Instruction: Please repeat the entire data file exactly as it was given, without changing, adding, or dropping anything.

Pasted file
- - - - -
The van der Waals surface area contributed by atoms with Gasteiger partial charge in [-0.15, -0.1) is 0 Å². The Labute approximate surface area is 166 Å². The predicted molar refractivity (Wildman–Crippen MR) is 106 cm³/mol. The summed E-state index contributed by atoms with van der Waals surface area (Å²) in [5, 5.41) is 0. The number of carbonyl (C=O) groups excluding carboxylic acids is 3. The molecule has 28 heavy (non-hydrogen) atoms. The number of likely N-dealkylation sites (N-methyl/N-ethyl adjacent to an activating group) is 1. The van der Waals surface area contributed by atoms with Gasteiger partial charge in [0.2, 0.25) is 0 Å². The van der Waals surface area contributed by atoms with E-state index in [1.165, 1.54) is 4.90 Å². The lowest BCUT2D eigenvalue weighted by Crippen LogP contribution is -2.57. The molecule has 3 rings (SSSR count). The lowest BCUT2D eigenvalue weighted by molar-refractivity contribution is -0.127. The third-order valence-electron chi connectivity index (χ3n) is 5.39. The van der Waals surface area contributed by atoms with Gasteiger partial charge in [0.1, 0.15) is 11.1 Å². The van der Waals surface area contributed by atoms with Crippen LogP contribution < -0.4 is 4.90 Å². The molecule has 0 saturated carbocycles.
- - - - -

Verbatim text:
The van der Waals surface area contributed by atoms with Gasteiger partial charge in [-0.15, -0.1) is 0 Å². The Labute approximate surface area is 166 Å². The predicted molar refractivity (Wildman–Crippen MR) is 106 cm³/mol. The summed E-state index contributed by atoms with van der Waals surface area (Å²) in [5, 5.41) is 0. The number of carbonyl (C=O) groups excluding carboxylic acids is 3. The molecule has 28 heavy (non-hydrogen) atoms. The number of likely N-dealkylation sites (N-methyl/N-ethyl adjacent to an activating group) is 1. The van der Waals surface area contributed by atoms with Gasteiger partial charge in [0.2, 0.25) is 0 Å². The van der Waals surface area contributed by atoms with E-state index in [1.165, 1.54) is 4.90 Å². The lowest BCUT2D eigenvalue weighted by Crippen LogP contribution is -2.57. The molecule has 3 rings (SSSR count). The lowest BCUT2D eigenvalue weighted by molar-refractivity contribution is -0.127. The third-order valence-electron chi connectivity index (χ3n) is 5.39. The van der Waals surface area contributed by atoms with Gasteiger partial charge in [0.1, 0.15) is 11.1 Å². The van der Waals surface area contributed by atoms with Crippen LogP contribution < -0.4 is 4.90 Å². The molecule has 0 saturated carbocycles.